West Florida Public Libraries is hosting an art exhibit organized by the Florida Forest Service to celebrate the inherent value of trees and their many benefits to society and the natural world. “Trees” is an exhibit of paintings, sketches, and photography created by University of West Florida art students and the Florida Forest Service’s Escambia County Forester, Cathy Hardin. The exhibit is open through July at the West Florida Public Library at 239 North Spring Street in Pensacola.
Hardin and Dale Castelucci, an adjunct instructor in the art department at UWF hatched the idea of a trees show. Amy Horosky with West Florida Public Libraries is an avid tree lover and enthusiastically embraced the idea getting the needed approvals to host the show. Castelucci found student artists to participate.
“Trees have value over and above what meets the eye,” Hardin said. “Many people appreciate trees for their shade, beauty, or lumber; but may not realize many of the other benefits. These benefits include reducing stormwater runoff, habitat enhancement, products made from all parts of the tree, and so much more. Trees often impact people in deep ways and with their natural beauty, trees readily lend themselves to creative endeavors. This exhibit highlights how trees improve our lives and the impact they have on society and the natural world.”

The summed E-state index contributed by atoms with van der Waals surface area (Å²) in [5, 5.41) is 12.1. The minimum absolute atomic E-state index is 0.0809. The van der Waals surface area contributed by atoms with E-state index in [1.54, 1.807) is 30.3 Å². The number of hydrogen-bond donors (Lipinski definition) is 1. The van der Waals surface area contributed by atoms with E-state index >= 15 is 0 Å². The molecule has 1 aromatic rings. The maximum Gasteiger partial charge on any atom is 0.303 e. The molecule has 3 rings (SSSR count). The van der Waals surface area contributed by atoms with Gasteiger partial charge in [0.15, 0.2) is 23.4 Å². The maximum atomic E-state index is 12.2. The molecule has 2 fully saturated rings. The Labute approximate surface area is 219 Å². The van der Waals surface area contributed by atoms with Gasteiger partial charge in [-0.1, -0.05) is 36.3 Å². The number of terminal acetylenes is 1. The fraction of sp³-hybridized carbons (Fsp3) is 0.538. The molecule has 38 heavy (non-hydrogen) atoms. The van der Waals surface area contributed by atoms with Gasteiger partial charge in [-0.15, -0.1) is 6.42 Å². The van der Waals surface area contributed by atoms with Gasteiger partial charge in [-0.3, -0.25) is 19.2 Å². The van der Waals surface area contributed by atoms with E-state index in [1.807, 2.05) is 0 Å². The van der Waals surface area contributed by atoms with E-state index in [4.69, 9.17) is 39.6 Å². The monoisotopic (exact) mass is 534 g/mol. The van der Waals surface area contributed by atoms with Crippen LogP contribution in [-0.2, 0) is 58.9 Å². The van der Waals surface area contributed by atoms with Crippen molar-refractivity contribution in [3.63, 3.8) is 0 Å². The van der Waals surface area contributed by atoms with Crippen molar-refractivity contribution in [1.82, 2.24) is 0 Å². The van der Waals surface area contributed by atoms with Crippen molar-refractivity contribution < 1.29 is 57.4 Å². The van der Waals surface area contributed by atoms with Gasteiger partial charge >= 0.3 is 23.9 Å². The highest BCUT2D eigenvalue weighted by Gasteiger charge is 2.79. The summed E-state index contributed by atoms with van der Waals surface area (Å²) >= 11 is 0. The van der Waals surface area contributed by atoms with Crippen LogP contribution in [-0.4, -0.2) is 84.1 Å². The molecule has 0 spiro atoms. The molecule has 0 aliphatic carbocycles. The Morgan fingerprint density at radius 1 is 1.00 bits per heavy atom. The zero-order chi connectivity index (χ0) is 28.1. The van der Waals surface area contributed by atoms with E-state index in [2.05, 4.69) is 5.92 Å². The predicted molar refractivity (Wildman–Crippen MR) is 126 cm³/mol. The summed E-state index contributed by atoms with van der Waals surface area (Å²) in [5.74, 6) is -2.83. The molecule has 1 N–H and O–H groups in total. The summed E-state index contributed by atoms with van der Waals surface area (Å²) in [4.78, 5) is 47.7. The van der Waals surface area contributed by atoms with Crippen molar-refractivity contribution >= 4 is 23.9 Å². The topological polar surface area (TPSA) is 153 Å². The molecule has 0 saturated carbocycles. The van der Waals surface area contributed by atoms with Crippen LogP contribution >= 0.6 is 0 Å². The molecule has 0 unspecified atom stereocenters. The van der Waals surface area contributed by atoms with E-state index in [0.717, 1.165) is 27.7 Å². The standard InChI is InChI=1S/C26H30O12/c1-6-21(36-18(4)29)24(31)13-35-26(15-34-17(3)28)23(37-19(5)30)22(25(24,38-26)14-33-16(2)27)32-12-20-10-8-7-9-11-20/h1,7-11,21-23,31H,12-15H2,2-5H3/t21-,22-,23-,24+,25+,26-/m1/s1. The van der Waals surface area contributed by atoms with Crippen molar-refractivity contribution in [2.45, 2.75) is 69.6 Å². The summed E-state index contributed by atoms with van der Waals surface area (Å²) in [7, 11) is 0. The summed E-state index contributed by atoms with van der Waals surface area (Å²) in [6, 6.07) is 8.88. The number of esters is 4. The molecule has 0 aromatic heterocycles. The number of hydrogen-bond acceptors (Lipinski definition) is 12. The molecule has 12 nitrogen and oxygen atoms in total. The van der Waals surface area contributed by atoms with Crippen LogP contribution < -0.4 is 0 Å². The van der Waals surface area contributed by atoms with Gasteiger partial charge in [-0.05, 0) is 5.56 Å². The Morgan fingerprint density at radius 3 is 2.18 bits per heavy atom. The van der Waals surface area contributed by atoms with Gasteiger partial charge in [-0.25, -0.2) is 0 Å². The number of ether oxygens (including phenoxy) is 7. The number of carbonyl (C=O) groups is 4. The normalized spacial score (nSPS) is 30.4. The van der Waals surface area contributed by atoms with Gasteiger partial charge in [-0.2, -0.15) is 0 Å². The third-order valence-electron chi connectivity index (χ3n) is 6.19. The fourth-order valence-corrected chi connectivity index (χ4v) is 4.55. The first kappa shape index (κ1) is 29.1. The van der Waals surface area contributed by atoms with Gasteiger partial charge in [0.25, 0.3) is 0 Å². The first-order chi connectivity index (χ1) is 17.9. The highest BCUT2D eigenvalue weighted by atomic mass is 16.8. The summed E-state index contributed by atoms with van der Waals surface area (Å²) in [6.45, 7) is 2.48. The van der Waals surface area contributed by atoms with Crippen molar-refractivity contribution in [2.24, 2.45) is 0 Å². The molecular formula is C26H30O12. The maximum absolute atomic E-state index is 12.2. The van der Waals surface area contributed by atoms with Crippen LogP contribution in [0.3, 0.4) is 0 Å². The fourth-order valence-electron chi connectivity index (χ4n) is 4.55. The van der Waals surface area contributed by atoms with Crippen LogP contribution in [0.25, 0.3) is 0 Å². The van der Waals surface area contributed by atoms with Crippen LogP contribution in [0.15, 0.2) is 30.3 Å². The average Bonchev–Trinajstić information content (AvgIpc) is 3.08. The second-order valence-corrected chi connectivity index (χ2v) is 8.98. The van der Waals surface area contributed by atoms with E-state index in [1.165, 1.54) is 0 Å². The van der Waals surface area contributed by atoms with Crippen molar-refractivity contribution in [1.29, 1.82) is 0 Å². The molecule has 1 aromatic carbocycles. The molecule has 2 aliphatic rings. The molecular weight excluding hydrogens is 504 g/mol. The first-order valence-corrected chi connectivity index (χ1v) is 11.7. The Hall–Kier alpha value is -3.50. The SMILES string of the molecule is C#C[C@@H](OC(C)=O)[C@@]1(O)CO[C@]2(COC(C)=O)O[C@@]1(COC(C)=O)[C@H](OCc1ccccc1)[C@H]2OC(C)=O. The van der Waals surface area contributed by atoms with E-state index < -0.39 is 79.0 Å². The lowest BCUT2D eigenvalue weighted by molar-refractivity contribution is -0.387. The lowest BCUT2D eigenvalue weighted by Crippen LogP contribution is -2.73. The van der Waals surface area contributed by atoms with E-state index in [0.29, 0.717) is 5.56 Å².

The Florida Forest Service, a division of the Florida Department of Agriculture and Consumer Services, manages more than 1 million acres of state forests and provides forest management assistance on more than 17 million acres of private and community forests. The Florida Forest Service is also responsible for protecting homes, forestland and natural resources from the devastating effects wildfire on more than 26 million acres. Learn more at FDACS.gov/FLForestService.